The truly revolutionary feature, however, is not in the sky but in the ground station computers that will capture the downloads of electronic imagery, process the data into usable intelligence and then distribute pictures to a growing throng of U.S. government agencies — the official consumers for the material. "Where the loop used to involve a half-dozen players, there are now scores of offices that want to put in orders for satellite coverage and then get the data back fast, and all this traffic to be prioritized and the material processed," Mr. Pike said.

Ultimately, the program is supposed to be able to deliver detailed pictures from space to U.S. commanders on the battlefield.

Until now, these high-resolution images, which can be taken at night or through clouds, have taken days to reach down to the officers involved in combat or tactical operations such as peacekeeping.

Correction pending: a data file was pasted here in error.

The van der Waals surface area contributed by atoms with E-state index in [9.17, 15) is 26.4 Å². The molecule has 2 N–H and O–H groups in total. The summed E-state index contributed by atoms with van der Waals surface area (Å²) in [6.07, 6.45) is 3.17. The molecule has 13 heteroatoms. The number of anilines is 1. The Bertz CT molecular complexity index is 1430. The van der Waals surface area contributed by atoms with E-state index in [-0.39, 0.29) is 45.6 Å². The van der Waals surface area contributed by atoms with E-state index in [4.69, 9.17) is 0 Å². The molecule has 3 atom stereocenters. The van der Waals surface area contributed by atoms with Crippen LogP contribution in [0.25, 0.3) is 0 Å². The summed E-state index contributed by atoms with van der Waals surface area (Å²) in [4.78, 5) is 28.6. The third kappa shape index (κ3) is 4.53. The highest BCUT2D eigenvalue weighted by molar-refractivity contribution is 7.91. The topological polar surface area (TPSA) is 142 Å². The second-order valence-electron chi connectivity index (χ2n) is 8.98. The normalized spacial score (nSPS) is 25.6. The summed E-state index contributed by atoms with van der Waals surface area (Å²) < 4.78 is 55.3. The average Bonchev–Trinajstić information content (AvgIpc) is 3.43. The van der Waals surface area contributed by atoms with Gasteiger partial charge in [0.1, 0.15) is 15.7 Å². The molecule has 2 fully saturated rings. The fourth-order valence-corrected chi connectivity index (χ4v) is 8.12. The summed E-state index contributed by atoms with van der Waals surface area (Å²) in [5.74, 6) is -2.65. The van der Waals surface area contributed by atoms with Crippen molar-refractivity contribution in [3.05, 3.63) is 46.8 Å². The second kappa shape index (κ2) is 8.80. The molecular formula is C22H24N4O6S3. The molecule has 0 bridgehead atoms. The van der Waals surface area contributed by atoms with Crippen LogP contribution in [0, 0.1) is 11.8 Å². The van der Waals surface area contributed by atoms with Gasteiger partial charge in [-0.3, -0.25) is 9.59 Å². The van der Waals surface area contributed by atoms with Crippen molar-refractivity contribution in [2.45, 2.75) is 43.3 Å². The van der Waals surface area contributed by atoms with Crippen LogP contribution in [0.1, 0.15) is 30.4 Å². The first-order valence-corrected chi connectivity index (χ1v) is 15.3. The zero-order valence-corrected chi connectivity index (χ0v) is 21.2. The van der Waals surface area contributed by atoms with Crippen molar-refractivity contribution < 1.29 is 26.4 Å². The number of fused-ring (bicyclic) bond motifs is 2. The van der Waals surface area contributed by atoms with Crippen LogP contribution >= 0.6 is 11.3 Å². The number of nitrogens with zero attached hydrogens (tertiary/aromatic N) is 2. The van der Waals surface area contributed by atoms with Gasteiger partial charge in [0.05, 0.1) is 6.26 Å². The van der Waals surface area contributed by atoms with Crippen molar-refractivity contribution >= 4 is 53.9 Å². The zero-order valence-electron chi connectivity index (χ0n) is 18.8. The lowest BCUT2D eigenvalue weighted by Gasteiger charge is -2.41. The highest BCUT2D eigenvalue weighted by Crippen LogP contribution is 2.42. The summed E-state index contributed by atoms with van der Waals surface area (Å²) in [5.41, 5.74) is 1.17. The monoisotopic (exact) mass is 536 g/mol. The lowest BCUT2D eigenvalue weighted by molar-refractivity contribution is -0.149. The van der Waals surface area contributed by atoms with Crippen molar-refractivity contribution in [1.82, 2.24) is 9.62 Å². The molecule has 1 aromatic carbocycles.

'Future Imagery Architecture'

This modernized system of spy satellites "has the potential to revolutionize the way the United States employs military forces, and it can also greatly complicate the lives of terrorists, drug lords and weapons proliferators," according to a study by the Federation of American Scientists.

Set in motion under President Bill Clinton under the name of "future imagery architecture," the program fits the Bush administration's drive to develop U.S. military uses of space, possibly including sensors for its controversial planned anti-missile defenses.

The new imagery program has been the target of fierce congressional battles, with one critic complaining that the program had the "potential to become the biggest white elephant in U.S. intelligence history" if it failed to spend enough on data management.